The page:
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Celebrity Hair Colorist Abby Haliti On Why Balayage Is Better Than Ever

Known as the ‘queen of balayage’, celebrity hair colorist Abby Haliti has a lot to say on the hand-painted highlighting technique. As the US-based master color consultant for a number of stars including Olivia Palermo, VOGUE Arabia cover star Rita Ora, and Sigourney Weaver, Haliti has perfected the style for a spectrum of hair types and hues. “My personal philosophy when it comes to coloring hair is based around the belief that less is more. Whether I’m doing balayage or a single process, my intention is always to achieve client satisfaction by using less product to do more,” Haliti explains to VOGUE Arabia’s Beauty Editor, Michaela Somerville. “Early in my career, I began to specialize in French balayage because I fell in love with the process and the results.”


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Originating in France as a more subtle way to add highlights to lengths, balayage quickly gained mainstream popularity around a decade ago as more women shifted from the blocky highlights look which ran rampant in the 00s. But the balayage technique has seemed to have faded from visibility in recent years within the Middle East – something the Albanian hair expert says is less to do with the technique’s disuse, and more with the term balayage being repackaged as a different trend every few seasons. During a recent guest stylist visit with Dubai’s Belle Femme Salon & Spa to see her regional client base, the colorist met with VOGUE Arabia’s Beauty Editor, Michaela Somerville, to discuss why Arab women in particular can benefit from a balayage technique over traditional top-to-tip highlights.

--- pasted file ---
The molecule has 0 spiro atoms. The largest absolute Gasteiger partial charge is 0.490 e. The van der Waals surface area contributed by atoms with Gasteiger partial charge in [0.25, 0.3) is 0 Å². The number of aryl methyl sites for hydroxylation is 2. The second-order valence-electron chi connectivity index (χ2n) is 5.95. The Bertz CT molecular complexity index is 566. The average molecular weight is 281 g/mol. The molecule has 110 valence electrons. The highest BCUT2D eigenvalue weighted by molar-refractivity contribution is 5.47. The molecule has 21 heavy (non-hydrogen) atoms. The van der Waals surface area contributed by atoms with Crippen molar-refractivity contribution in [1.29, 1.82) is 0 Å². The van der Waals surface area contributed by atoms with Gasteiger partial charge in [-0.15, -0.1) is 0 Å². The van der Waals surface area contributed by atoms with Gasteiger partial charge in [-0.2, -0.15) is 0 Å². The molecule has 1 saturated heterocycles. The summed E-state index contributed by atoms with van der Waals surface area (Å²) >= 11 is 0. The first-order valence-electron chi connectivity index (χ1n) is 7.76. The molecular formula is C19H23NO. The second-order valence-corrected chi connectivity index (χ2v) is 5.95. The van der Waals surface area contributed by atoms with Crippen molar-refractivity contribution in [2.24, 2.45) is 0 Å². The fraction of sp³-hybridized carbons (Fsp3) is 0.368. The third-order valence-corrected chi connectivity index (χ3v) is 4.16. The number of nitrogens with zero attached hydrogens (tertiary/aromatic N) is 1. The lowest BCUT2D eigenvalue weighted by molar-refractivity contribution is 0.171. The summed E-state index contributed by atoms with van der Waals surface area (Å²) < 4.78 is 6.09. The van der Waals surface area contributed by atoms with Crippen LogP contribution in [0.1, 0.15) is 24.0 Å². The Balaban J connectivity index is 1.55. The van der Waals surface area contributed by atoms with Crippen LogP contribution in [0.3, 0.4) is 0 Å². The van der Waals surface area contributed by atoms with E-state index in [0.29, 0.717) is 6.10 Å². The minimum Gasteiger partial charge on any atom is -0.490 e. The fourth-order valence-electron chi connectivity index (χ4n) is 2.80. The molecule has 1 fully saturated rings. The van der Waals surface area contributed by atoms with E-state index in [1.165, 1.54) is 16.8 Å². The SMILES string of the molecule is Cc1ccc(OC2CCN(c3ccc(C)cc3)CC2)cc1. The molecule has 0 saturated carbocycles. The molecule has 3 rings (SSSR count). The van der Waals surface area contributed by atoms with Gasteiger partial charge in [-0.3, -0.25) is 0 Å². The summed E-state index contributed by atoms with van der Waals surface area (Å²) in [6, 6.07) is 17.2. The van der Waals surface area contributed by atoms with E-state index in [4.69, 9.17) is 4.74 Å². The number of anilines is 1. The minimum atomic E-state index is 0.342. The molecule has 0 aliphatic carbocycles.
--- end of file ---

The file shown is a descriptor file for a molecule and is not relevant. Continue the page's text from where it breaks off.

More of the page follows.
Abby Haliti

What exactly is balayage?

I’d describe balayage as more subtle and low-maintenance than traditional highlights and tailored differently for each client. Balayage originated in France and translates to “to sweep” in French. The colorist paints the product in a sweeping motion onto the surface of the hair only. No foils are used for balayage. There are so many different techniques out there that can work for each unique client. When it comes to balayage, this technique is great for clients with busy schedules, want to spend less time at the salon, and are aiming for a natural highlight look with less upkeep. I consider balayage to be healthier since the product isn’t fully saturated into the hair; instead the product is gently swept on the surface of the hair.

In order for balayage to result in a more natural look, an experienced colorist must use skills like visualization to determine the proper placement of highlights. There are no sections like traditional foil highlights, instead the highlights are painted freely by hand to achieve that sun-kissed look. I consider balayage an art to master because it’s truly more complex than it may seem on Instagram, especially with all of the social media hype. I used to get called Picasso in NYC, and I love that because I do feel like an artist painting on a canvas when I’m working with clients. My painting brushes are my only tools aside from my creative vision to achieve the perfect placement of color throughout the hair.


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How has balayage evolved since hitting the mainstream in the early 2010s?